Daylight savings time began in Canada over 100 years ago. Its purpose was to save coal and energy for factories. Things have changed over the years, but the country still follows this age-old tradition of pushing the clocks ahead and turning them back. To help deal with losing an hour of sleep in the spring, here are a few things you can do.
Focus on Your Sleep
Plan for the time change by catching up on your sleep the weekend before. Go to bed at your usual time instead of staying up the extra hour, and get up at your normal time. You may lose an hour of productivity, but your sleep will be on track, which should make you feel more alert the following day. To do this, avoid caffeine several hours before bed and avoid sunlight and other bright lights late in the evening. You can also start a week before the time change and slowly shift your bedtime for 15 minutes each night. This gives your body time to adjust naturally when the clocks turn back.
Take a Walk
Take advantage of the extra hours of sunshine by going for a walk first thing in the morning. Not only can walking add years to your life, but it also helps wake you up if you are still groggy from adjusting to the time change.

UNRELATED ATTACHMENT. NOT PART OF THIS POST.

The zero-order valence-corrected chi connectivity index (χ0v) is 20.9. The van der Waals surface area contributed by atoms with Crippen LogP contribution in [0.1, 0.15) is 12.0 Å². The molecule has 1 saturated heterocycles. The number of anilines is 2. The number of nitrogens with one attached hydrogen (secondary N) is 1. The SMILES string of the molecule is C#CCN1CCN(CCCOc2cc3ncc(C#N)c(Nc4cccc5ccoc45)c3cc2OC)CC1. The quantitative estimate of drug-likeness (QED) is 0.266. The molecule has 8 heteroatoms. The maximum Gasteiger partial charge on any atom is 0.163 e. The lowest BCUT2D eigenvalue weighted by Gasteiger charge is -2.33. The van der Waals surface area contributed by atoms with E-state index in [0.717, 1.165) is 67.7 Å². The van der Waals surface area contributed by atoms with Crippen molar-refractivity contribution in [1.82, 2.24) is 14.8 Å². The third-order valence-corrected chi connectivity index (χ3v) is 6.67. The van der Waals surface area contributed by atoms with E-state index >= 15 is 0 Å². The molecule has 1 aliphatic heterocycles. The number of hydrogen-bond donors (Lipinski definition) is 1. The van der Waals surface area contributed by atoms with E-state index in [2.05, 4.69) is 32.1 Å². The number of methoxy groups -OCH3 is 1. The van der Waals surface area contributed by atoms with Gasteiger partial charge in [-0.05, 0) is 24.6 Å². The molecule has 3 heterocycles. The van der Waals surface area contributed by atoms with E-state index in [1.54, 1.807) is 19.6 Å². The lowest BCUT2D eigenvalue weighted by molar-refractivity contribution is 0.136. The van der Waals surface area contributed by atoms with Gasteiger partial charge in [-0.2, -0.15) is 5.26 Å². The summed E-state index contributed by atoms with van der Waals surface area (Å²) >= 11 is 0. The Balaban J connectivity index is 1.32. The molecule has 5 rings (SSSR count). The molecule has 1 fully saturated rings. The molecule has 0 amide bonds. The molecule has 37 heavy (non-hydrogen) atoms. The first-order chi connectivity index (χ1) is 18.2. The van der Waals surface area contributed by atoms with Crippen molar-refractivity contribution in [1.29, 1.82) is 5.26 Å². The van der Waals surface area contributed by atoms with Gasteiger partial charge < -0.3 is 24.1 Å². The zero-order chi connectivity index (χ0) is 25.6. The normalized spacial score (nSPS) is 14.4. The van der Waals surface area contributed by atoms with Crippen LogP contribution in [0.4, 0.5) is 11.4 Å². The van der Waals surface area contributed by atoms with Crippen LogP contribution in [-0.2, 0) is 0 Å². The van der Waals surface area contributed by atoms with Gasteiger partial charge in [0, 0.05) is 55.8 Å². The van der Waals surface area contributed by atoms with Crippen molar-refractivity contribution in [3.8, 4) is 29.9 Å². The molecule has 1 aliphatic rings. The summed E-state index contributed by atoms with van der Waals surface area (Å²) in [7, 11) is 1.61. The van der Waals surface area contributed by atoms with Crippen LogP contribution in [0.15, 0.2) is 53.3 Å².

Enjoy a Nap
Use your lunchtime at work to catch up on your sleep with a nap. Try to keep your nap to 30 minutes or less, which is just enough time to let you recharge without affecting your sleep at night. By sleeping on your break time, you also get the added benefits of quicker reaction times, boosted memory and increased productivity.
Try Earlier Mealtimes
When the clock moves ahead an hour, you may find you are hungry earlier or later in the day. Give your food ample time to digest before heading to bed. Digestion can interfere with sleep and make it harder to get up in the morning and stay alert during early morning meetings.
Make the adjustment to daylight savings time smoother by planning ahead and making small changes throughout the day. After a few weeks, your schedule should be back on track and you can once again focus on the task at hand.